4 Ways to Naturally Get Rid of Slugs in Your Garden

1. Distract with Shiny Objects

Copper creates an unpleasant electrical shock when slugs come into contact with it, which will deter them from passing. Create a barrier around your beloved garden by surrounding it with 4- to 6-inch copper flashing, or by wrapping susceptible plants with copper tape. Not only will the slugs stay away, but you can also reuse the copper flashing for several years to come. Keep in mind that this trick will only deter the slugs—not kill existing varieties.

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A few more tips on how to get rid of slugs in the garden

In addition to these “power 8” ways to get rid of slugs in the garden naturally, there are a few other tricks you can try, though their effectiveness is debatable.

Diatomaceous earth has long been touted as a great slug control. It’s a fine powder that is very sharp microscopically and the edges easily cut through slug skin and desiccate them as they crawl over it. The trouble is that as soon as diatomaceous earth gets wet, it’s rendered useless. I don’t know many gardeners who have time to make a circle of dust around every plant and then replenish it after every rain or heavy dew. • A hearty sprinkle of salt, placed directly on a slug’s body, may desiccate it enough to lead to its death, but there’s a good chance the slug will simply shed its slime layer along with the salt and carry on as usual. I’ve seen it happen so many times that I put aside my salt shaker long ago. • And lastly, sharp-edged items, such as sweet gum seed pods, crushed eggshells, and dried coffee grounds have all been touted as great slug deterrents. I respectfully disagree and so do several studies.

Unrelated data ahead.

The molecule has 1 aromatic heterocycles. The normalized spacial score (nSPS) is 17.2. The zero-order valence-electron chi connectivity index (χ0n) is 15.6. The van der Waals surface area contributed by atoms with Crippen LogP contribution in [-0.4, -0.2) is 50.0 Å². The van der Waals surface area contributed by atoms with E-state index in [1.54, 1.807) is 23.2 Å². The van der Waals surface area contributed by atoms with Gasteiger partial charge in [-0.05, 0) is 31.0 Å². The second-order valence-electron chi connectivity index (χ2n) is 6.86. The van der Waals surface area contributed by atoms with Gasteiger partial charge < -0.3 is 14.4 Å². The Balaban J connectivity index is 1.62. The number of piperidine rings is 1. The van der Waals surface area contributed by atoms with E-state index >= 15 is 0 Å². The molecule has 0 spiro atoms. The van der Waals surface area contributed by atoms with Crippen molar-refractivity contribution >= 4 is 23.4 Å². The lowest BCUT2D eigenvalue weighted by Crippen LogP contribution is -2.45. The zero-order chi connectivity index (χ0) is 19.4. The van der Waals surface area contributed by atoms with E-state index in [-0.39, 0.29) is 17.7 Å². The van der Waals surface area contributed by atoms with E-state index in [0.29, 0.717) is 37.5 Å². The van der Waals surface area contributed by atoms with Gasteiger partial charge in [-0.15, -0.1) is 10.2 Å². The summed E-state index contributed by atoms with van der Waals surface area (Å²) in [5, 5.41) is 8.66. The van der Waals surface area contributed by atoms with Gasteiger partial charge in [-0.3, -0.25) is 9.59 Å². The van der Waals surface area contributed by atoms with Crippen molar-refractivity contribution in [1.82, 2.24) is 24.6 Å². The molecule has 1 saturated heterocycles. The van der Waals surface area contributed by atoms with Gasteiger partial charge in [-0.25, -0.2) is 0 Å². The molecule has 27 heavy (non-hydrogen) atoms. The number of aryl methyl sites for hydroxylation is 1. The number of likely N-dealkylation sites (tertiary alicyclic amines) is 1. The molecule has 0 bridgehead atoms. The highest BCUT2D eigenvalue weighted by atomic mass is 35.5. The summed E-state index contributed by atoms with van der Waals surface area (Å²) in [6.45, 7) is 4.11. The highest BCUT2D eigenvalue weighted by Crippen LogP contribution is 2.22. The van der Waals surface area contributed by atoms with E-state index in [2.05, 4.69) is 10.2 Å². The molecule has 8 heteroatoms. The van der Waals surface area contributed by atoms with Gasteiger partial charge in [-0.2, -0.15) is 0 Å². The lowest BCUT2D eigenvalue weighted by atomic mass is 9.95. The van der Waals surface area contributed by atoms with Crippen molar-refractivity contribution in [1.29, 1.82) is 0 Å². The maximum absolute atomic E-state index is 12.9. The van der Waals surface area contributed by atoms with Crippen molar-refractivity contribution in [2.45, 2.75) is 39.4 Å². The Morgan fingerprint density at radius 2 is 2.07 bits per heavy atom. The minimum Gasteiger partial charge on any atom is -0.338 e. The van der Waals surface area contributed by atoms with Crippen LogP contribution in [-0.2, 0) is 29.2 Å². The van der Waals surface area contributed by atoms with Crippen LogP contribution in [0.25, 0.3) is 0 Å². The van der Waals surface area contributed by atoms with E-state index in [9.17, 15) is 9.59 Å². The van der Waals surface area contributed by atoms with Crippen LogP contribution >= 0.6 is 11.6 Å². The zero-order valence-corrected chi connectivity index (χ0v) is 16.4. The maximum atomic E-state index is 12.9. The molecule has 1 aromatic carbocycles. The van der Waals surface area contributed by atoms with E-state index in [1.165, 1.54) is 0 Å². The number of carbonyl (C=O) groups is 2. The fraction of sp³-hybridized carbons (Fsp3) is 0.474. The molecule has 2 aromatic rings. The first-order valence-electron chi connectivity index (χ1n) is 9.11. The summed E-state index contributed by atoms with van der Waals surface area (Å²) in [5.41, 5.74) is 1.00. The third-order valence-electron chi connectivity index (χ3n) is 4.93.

Our online course Organic Pest Control for the Vegetable Garden, provides even more information about managing slugs and other pests naturally in a series of videos that total 2 hours and 30 minutes of learning time.

What kind of damage do slugs do?